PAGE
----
It soon becomes obvious that Reacher is not the murderer, but imagine his surprise when one of the victims turns out to be his brother. This obviously makes it personal for Jack and his investigations soon uncover things below the surface of what appears to be a sleepy little town, but on closer inspection is anything but....more info
  • Killing Floor
    This was my introduction to Lee Child and I was hooked. I have read all his Jack Reacher books except for the latest and can't wait to read that. Lee Child is a terrific story teller who, from all accounts of my friends and relatives, appeals to both men and women alike....more info
  • The Start Of A Long Run?
    A few weeks ago the book "Persuader" by Lee Child was available free for the Kindle so I downloaded it. While reading the description I realized it is number 7 in a series so I downloaded a sample of "Killing Floor" to read because if I liked the series I wanted to start at the beginning. Not only did I like it, I loved it! Lots of great action, interesting plot. I guess now I'll continue on to see if I hang in all the way to "Persuader" and beyond....more info
  • Oops...
    I made a mistake and declared another book to be the first. that review should of been applied to this, the first one....more info
  • A page turner with flaws
    I confess that this book had me interested from page 1, the gimicky short sentances worked for the narration of Jack Reacher, drifter and superhero.

    The story moved action movie fast, (the final battle certainly has John Woo slo-mo gunfight written all over it) and partly that helps distract from the terrible plot holes and contrived meetings and coincidences that drive nearly all the main events. If this had happened in any other town but Margrave, Georgia, Jack Reacher would still be in prison, not starring in further novels.

    As an former military policeman, given training no other MP on earth has ever recieved he wanders into a web of murders and conspiracy just as it starts to unravel, and by sheer blind luck manages to win through.

    Coincidence as primary plot device is seldome satisfactory, but its here in abundance. The good guys make all the right guesses (including the absurd guess of the alias and hotel one character was staying at, just by knowing the characters music tastes...) and the bad guys, despite being ruthless killers make all the wrong ones. Things just "fall into place" a little to readily here.

    Somehow, Reacher, a drifter and primary suspect in the first murder of the book wins over the cheif of Detectives and can get away with killing and stashing bodies all over the place, vigilante style, and the two good cops (one he is sleeping with a scant few hours after they meet) could care less, he's only killing bad guys. He's not deputised or anything, and just because he doesn't have a criminal record they give him a tacit "007 licence to kill" and be involved in every step of the investigation, civil liberties be damned. Of course the number of people who survive to go to trial is...well that would spoil it.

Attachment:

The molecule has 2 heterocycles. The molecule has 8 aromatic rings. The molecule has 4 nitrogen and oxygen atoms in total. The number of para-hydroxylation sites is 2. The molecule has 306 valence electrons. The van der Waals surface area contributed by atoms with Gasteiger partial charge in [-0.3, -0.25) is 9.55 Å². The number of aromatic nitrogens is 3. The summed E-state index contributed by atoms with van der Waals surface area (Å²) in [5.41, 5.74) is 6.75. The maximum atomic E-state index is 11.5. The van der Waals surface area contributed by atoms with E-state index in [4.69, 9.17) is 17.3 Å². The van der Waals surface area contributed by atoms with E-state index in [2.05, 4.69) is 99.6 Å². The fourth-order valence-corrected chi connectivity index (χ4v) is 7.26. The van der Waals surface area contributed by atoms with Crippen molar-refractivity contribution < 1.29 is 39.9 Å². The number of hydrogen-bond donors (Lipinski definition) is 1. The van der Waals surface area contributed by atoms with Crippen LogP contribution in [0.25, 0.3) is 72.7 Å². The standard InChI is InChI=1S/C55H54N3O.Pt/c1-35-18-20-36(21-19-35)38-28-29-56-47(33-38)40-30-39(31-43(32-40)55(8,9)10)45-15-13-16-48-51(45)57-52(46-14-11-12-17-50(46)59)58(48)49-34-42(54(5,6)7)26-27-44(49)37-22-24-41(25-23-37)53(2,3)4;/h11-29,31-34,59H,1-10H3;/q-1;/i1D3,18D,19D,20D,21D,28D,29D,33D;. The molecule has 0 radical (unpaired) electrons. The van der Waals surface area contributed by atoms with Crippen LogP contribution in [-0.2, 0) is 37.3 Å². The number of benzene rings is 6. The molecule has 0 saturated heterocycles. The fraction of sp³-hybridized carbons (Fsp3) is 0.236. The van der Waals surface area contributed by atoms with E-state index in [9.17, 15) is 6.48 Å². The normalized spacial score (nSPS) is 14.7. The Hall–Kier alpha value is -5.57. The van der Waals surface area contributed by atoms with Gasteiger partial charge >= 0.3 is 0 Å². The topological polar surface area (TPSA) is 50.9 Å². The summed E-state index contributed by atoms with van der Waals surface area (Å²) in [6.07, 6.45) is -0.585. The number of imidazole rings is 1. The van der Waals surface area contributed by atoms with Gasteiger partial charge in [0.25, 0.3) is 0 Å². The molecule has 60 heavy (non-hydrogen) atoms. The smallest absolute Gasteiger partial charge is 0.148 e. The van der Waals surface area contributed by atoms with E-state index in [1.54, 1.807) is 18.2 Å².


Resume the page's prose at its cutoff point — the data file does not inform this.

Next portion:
I am a former Military Policeman with a spotless criminal record, and I am reasonably certain that a double digit body count even in the smallest town in the south, howerver well deserved and motivated, would get me in trouble.

    None of the townspeople on the take EVER call their family and tell them to move to Margrave to get free money? Big crime coverups on this scale never work, and one this blatant certainly would have come apart sooner.

    One or two elements, fine, but when you add it all up and then toss in Jack Reacher as the ONLY person who manages to figure anything out (MP work rarely reaches the level of investigation that the Boston PD Detective would have seen, so his sheer efficiency is a little out of place) the whole thing turns out to be reposterous, but still a lot of fun.

    ...more info
  • Great book!
    This might be the 2nd or 3rd best Reacher novel (but they're all fantastic!). If you've never read any of Child's books, I'd strongly recommend them, this novel in particular....more info
  • The introduction to Jack Reacher
    Lee Child was an author I was waiting to read. When I read the collection of short stories by James Patterson called, "Thriller," Lee Child was an author I wanted to read. His short story, "James Penney's New Identity," merely gave a snap shot of Jack Reacher. "Killing Floor" gives you a nice introduction. Lee Child decides to let Reacher tell his own story.

    You will meet Jack at breakfast, and you will encounter the most unpleasant interruption that he gets from a couple of cops, one named Baker. Immediately he is hauled into the Margrave police station, located in beautiful Margrave, Georgia. He's been arrested for murder, but he didn't murder anybody. Reacher finds out that he has a few friends, as well as a few enemies in this neck of the woods. Jack Reacher is a drifter. He likes the ladies, and one Officer Roscoe likes him as well. An ex-military policeman, Reacher isn't one to be messed around with. So don't mess with him! Or will people really be that stupid?

    This is a good read, with an even better mystery revolving around it. The money is good, but the story is better. It might even have the obvious ending. You might be surprised, who knows. This is a story that shows a lot of promise, and it delivers. It even includes a little bit of sleaze every now and then.